FAQS - Frequently Asked Questions

Production

A coin is a method of payment issued by the Member States with the purpose of being used in economic transactions and to which legal tender and discharging power is granted.

The rights of issuance of metallic euro coins belong to the euro-area Member States, subject to approval of the volume of issuance by the European Central Bank (ECB). In Portugal, this responsibility is up to the State through the Ministry of Finance – Directorate General for the Treasury and Finance – while Banco de Portugal ensures that euro coins are put into circulation.

In Portugal, coins are produced by Imprensa Nacional Casa da Moeda (INCM) Portuguese Mint and Official Printing Office, located in Lisbon.

The common sides of the coins were designed by Luc Luycx of the Royal Belgian Mint. They show representations of the European Union (EU) or of Europe and symbolise the unity of the EU. The 1, 2 and 5 cent euro coins show Europe in relation to Africa and Asia on a globe. The national side is the responsibility of each Member State. In Portugal, the national sides were designed by the sculptor Vítor Santos.

No. There are twelve stars because traditionally this number represents a symbol of perfection, plenitude and unity.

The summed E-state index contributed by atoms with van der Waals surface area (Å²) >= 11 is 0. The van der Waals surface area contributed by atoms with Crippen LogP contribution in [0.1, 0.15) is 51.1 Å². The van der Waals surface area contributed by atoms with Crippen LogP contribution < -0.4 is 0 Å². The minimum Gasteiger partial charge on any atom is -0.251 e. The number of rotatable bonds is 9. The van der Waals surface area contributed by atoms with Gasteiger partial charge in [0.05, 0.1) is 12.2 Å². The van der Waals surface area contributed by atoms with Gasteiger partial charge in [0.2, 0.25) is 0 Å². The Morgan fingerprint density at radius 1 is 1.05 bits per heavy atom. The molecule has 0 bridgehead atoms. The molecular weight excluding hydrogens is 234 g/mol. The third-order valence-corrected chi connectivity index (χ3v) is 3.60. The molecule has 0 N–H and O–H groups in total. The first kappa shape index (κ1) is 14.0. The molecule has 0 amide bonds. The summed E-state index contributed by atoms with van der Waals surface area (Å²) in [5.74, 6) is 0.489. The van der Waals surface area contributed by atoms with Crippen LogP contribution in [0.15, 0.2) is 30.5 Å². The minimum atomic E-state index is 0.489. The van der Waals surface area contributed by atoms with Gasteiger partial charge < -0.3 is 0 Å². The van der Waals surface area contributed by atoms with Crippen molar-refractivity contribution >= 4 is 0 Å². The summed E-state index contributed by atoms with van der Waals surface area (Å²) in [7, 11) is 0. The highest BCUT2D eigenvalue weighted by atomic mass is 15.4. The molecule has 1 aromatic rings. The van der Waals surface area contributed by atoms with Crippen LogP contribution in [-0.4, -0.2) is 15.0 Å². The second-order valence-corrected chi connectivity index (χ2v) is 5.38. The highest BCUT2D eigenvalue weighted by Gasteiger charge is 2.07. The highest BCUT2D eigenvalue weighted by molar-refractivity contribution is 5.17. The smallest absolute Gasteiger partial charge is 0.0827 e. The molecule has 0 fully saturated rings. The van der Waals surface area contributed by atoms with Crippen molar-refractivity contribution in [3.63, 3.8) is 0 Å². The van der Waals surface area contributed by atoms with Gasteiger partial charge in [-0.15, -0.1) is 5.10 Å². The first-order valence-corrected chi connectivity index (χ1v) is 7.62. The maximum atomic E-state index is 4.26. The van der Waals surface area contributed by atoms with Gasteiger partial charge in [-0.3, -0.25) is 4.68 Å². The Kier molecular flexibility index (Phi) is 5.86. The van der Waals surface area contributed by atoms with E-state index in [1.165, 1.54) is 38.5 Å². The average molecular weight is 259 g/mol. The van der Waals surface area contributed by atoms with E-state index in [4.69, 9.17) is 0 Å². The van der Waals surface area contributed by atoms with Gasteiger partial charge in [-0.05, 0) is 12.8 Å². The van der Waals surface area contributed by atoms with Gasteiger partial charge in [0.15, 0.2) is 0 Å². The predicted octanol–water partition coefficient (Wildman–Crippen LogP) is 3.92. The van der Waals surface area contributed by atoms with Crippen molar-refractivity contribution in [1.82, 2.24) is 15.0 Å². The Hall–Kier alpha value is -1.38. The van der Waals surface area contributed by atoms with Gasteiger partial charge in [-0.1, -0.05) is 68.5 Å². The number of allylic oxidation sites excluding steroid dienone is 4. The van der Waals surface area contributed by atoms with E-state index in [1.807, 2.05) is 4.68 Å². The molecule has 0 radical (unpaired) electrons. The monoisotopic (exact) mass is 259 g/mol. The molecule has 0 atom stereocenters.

Coins for current circulation are usually minted with a normal finishing. Collector coins or coins for numismatic purposes may present a special finishing and can be sold for a higher value than its face value.

The map is a geographical representation of Europe. However, due to mintage limitations, the designs must obey a specific scale. For that reason, it is not possible to reproduce islands with a reduced area.

Taking into consideration the special needs of visually impaired people, specific characteristics were incorporated into euro coins so as to facilitate its recognition, namely:

  • Different shapes, colours and edges, contributing to an easy recognition of the denomination;
  • The weight of each coin is different – the higher the denomination, the heavier its weight, with the exception of the 1 euro coin;
  • The thickness of each coin depends on its value;
  • The denomination is easily distinguishable on the common side of the coin.

Euro in Circulation

The rights of issuance of euro coins belong to the euro-area Member States, subject to approval of the volume of issuance by the European Central Bank (ECB). In Portugal, this responsibility is up to the State through the Ministry of Finance – Directorate General for the Treasury and Finance – while Banco de Portugal ensures that euro coins are put into circulation.

Eurosystem is the term designating the ECB and the national central banks of the 19 Member States from the UE that have adopted the euro.

The 19 Member States that comprise the Economic and Monetary Union (EMU) and that have adopted the euro are: Germany, Austria, Belgium, Cyprus, Slovakia, Slovenia, Spain, Estonia, Finland, France, Greece, Netherlands, Ireland, Italy, Latvia, Lithuania, Luxembourg, Malta and Portugal.

Legal tender stems from a legal document that provides coins with the capacity to be used as a means of payment in a certain common area, making its acceptance by its nominal value mandatory.

Euro coins as legal tender differ in their categories. Accordingly: